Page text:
EducationIs CBD good for itchy skin?

Is CBD good for itchy skin?

7 min read

Lucy MacKinnon

Is CBD good for itchy skin?

For thousands of years, people around the world have used cannabis sativa to treat a plethora of different health conditions. The chemical complexity and versatility of this hardy plant, which originated from Central Asia but is now cultivated globally, has huge potential medical benefits for those suffering the misery of itchy skin.


Cannabis is one of the most studied plants in the world because of its rich abundance of phytochemicals and its pharmaceutical effects on humans. In particular, cannabinoids are one of the most studied compounds within the plant. More than 100 cannabinoids and their associated terpenes (compounds responsible for the way plants smell) are known to science, and have been linked to everything from pain relief and relaxation to opioid detoxification and treatment for anxiety. 

Research suggests that one of the most studied medical cannabis cannabinoids, cannabidiol (CBD), may also prove effective in relieving chronic itchy skin because of its role in skin homeostasis, or balance. 

Common causes of itchy skin

Itchy skin, also called pruritus, is a common condition with several causes that can make sufferers’ lives miserable. It’s often found in older people, as the skin becomes drier as we age, but it can affect people of all ages. Itchy skin can appear in small patches on the scalp, legs, or arms, or it can spread over the entire body. Skin may be red and inflamed, or it can become lumpy and rough. If people repeatedly scratch the area, the skin can be damaged, bleed, and become infected.

Sometimes, it’s almost impossible to pinpoint the cause of the itchiness but, as well as dry skin, other causes of itchy skin include:

  • Allergic reactions – prickly heat, hives, skin reactions to something you’re allergic to, e.g. washing powder, make up
  • Long-term skin conditions e.g. eczema, dermatitis, psoriasis, dandruff
  • Parasites and insects e.g. lice, scabies
  • Fungal infections – athlete’s foot, thrush, ringworm
  • Hormonal changes – pregnancy and menopause

Itchy skin will typically resolve by itself after a few weeks, and many people gain short-term relief from moisturisers, warm baths and gentle cleansers. When longer-term conditions are identified, they’re usually treated with medicated creams or oral medication.

What is CBD?

Cannabidiol, or CBD, is the second most prevalent cannabinoid found in cannabis after THC (tetrahydrocannabinol, the psychoactive ingredient of marijuana). CBD and THC have the exact same molecular formula, but the way these molecules are arranged is different, which means they interact with the body in different ways.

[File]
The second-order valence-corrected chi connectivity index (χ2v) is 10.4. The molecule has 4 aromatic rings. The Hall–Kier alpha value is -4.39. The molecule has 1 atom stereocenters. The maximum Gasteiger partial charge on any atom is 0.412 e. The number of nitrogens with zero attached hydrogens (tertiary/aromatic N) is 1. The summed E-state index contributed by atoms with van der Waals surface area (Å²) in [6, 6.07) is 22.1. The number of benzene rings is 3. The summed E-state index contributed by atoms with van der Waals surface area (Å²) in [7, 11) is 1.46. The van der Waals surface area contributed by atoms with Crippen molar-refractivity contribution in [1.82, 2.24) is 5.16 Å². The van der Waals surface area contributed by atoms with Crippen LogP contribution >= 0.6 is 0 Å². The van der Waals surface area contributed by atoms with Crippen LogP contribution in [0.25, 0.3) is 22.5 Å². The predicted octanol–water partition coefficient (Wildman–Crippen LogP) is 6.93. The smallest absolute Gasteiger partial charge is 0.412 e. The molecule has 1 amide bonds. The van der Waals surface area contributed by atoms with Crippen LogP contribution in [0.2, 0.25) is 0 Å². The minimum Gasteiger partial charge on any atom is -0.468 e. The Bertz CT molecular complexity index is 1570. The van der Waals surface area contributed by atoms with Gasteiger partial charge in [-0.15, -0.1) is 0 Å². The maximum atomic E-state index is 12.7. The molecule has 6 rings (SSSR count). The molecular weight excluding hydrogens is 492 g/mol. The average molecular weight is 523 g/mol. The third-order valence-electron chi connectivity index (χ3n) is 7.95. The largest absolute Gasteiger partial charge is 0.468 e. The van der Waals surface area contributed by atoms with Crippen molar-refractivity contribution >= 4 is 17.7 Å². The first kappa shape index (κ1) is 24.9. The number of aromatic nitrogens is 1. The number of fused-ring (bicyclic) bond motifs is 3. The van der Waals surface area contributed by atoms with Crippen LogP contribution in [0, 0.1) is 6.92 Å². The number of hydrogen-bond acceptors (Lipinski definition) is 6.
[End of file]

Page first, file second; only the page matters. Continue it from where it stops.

CBD and THC both work with the brain’s neurotransmitters affecting memory, sleep mood and pain. But while THC delivers the ‘high’ commonly associated with cannabis by binding with receptors that control pain and mood, CBD reacts differently. It is believed to work on other areas associated with well-being, delivering positive benefits but without causing any kind of high or psychotropic effect.

How can CBD help itchy skin?

Studies have shown CBD has potential anti-inflammatory properties, which may benefit those suffering from itchy skin. When used in creams and topical treatments, CBD may reduce pain, and itching, and provide moisture while reducing oil production, providing relief to sufferers. CBD has also been shown to have an antioxidant effect comparable to that of vitamins E and C, which means it may also help with skin repair and the smoothing out of wrinkles.

CBD works by interacting with the endocannabinoid system, a vast network of chemical signals and cell receptors spread throughout our bodies. According to studies, it’s responsible for regulating many of our most important bodily functions.

There is a high concentration of cannabinoid receptors (CB1) in the brain which control the levels and activity of many other neurotransmitters. To stimulate these cannabinoid receptors, our bodies produce endocannabinoids, which are very similar to the molecules found in the cannabis plant. There is also a second type of receptor called CB2 found mainly in our immune tissues which plays a role in immune function.

Specifically for sufferers of itchy skin, CBD will bind with ECS receptors to affect the nerve fibres in the skin, potentially calming down the nerve reaction and relieving a person’s itching.

Benefits and risks of using CBD to treat itchy skin

Topical steroids are often used to treat eczema, for example, but prolonged use can lead to unwanted side effects. While the cause of eczema is still unknown, CBD, with its anti-inflammatory, anti-itch and anti-microbial properties, may be applied as a natural alternative to alleviate symptoms.

It’s also been shown to have a potentially beneficial effect on rosacea (redness and skin bumps). Traditional treatment involves topical steroid creams or antibiotics, but again there can be side effects with long-term use, and some can even worsen symptoms. But CBD, because of its anti-inflammatory properties, can potentially reduce redness and inflammation.